Message in a Balloon

North Koreans are unaware of their extremely low life standards and ridiculous government, but they should be informed and rise for reform movements, though I bet more people are being informed now than before,” says senior Lily.

In South Korea, 40-foot tall helium balloons sporting messages such as “Down with Kim Jong-il’s Dictatorship” are being floated across the area that separates the North and South.  Certain activists such as Park Sang-hak, a North Korean defector, have taken lead of this strategy of trying to inform North Koreans of the corruption of their government.

As well as slogans, the balloons also carry leaflets denouncing the Kim regime and Kim Jong-il’s private life. DVD’s showing executions in North Korean gulags, crisp one dollar bills to attract North Koreans towards the balloons and radios whose tuning dials—unlike other radios in North Korea–have not been set to the state broadcaster.

“North Koreans deserve every right to know about the truth of their country and that we, South Koreans, being their closest neighbors, hold the responsibility to help them in doing so,” says sophomore Hailey.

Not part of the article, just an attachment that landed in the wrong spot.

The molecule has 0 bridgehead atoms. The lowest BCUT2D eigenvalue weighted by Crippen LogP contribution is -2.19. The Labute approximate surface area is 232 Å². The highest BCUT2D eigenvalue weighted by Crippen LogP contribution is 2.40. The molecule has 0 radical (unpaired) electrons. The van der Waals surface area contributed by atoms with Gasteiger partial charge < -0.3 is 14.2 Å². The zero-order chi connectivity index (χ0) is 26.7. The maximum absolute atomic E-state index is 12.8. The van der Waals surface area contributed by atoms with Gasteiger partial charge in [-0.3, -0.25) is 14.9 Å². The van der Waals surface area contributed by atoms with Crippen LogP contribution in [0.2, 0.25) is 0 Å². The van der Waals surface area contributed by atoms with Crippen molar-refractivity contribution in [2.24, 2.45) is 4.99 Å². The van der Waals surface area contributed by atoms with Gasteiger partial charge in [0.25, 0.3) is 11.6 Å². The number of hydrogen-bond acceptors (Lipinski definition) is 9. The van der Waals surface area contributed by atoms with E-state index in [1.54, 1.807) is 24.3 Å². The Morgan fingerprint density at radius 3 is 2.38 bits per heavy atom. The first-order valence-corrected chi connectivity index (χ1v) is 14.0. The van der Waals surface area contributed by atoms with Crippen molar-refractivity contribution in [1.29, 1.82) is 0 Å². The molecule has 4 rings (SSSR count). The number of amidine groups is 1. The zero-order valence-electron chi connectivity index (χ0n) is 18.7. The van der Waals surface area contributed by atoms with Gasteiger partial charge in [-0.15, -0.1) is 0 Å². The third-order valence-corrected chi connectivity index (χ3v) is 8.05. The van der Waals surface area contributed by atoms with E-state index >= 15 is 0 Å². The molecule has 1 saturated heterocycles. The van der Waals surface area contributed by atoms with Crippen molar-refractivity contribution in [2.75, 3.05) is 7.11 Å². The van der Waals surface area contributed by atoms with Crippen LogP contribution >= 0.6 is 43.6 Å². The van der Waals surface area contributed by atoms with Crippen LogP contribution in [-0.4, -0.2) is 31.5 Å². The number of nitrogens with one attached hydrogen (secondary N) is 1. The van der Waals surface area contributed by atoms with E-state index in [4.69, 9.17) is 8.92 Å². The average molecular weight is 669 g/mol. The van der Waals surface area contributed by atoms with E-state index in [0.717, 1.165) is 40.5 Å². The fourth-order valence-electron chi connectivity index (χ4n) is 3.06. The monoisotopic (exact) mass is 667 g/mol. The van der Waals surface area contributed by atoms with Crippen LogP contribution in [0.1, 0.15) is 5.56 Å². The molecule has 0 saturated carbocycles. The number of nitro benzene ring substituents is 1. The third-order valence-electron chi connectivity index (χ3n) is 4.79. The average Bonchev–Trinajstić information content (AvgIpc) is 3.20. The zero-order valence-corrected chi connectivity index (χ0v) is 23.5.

While Hailey and her family do not personally know anyone who lives in North Korea, she has “always felt an odd type of connection to North Koreans” and hopes to someday “have an opportunity to personally meet them.”

Unlike Hailey, Lily and her family do have a personal connection with North Koreans.  Lily’s paternal grandfather was originally from North Korea and escaped to the South during the Korean Civil War, forced to leave his family behind.

“In the past, North Korea and South Korea had a program where families could reunite, but my grandfather was ‘too young’ –though he was in 70s—so he had to wait. He’s still waiting,” Lily explains.

Though the North Korean government has threatened to retaliate against the balloon launches, activists are not willing to stop.

The balloons relate to decades of propaganda warfare across the ceasefire line that signified the end of the Korean War, but it was suspended in 2004 in attempt to draw the Kim Jong-il’s regime back into the international fold.

Hailey hopes other people will soon realize that North Korea is “much worse” than “another impoverished third world country.”

Hailey says, “It is important for us to realize the gravity of the circumstances and find ways to help.”

While Hailey does not think that this balloon driven propaganda strategy “will lead to informing every single North Korean in the country,” she believes that the activity itself “is a positive step in acquainting them with what has been going on in their country.”

“I firmly hope that it will inspire people there and that we will be able to hear about democratic protests and movements occurring in North Korean in the future,” says Hailey.

—Erika